He cites the COVID-19 crisis as the reason for his support, even after receiving $89 million dollars from the federal government to directly address the effects of COVID-19, significant parts of which the mayor and council directed to other entities they deemed worthy.
Opponents to the measure are correct in thinking this will be the first step in dismantling, if not completely repealing Proposition 13, the proposition which has allowed you, your parents and grandparents to be able to live in their homes free of a stifling, burdensome tax imposed on the middle class for over 40 years now. As usual, there are no guarantees of accountability for the additional money Proposition 15 would
In his “last lifetime,” Travis Vu closed his hair salon after the coronavirus forced state leaders to impose a lockdown in a reeling California in late March.
The casually stylish Vu, 47, turned off the lights on the custom metal and concrete chandeliers gracing his industrial six-seat space. He stayed home, slept, exercised, whipping up grilled garlic shrimp and broken rice dishes to sell on the side until regulations allowed him to reopen in early June. That’s when he dipped into savings to stock up on sanitary supplies, welcoming back clients with stringy locks, worn-out perms and graying heads.
More than half of UK homeowners are planning to apply for the government’s new Green Energy Grant, research suggests.
The grant, which was announced by Chancellor Rishi Sunak in July’s budget and will be available from September, will cover at least two thirds of the cost of energy-saving home improvements.
The average UK household can apply for up to £5,000 ($6,396), while the poorest households can claim as much as £10,000.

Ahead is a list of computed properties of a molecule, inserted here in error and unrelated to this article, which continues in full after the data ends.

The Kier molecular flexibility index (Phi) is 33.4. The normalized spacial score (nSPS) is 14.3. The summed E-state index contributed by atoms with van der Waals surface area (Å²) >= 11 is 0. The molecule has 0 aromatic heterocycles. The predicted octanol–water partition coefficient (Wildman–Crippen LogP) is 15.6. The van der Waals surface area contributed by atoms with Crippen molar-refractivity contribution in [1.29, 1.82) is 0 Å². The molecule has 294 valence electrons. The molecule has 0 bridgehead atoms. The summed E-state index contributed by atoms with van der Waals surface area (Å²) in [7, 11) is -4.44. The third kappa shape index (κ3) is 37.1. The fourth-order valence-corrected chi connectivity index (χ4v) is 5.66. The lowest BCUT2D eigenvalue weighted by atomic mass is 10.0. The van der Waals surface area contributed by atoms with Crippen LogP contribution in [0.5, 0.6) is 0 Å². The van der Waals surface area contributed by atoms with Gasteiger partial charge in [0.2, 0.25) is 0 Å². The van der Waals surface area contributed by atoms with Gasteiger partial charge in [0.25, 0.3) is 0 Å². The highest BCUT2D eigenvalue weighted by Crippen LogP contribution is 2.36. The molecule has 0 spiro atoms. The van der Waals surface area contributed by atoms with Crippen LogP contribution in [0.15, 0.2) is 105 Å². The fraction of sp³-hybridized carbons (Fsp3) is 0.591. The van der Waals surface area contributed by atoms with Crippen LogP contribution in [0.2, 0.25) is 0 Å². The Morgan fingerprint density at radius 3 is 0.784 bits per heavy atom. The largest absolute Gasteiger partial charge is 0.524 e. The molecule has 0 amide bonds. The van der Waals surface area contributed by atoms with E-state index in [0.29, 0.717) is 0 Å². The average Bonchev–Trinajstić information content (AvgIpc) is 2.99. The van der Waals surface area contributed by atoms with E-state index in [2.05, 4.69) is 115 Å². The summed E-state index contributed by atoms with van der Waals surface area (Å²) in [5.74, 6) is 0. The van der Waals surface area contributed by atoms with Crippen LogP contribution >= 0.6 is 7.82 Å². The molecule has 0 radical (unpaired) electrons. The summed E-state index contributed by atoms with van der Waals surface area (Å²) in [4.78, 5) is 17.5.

So far, 51% of homeowners are planning to apply for the scheme, while another 26% are seriously considering it, according to a MoneySuperMarket survey of 2,000 people.
The scheme could save Brits up to £300 a year on bills, Sunak said in his announcement speech.
READ MORE: Centrica to sell North American energy business for $3.63 billion
It is part of
The dramatic increase of COVID-19 cases in the states of Texas, Florida, Arizona, and California this summer has many scratching their heads. The summer months were supposed to slow infections due to activities taking place outdoors and more in-home ventilation, such as windows being opened up. This hypothesis has thus far proved true in many northern states — most dramatically New York — while the South has fared much worse.
There are a few possible explanations for the South’s infection spike.
The first is that a widespread lack of mask-wearing is causing these increases. The national media have been quick to note that Republican governors such as Greg Abbott and Ron DeSantis were reluctant to impose a mask mandate.
The second, that these states opened up too soon and busy restaurants, beaches, and bars — and a fair bit of demonstrating — resulted in close contact. High infection rates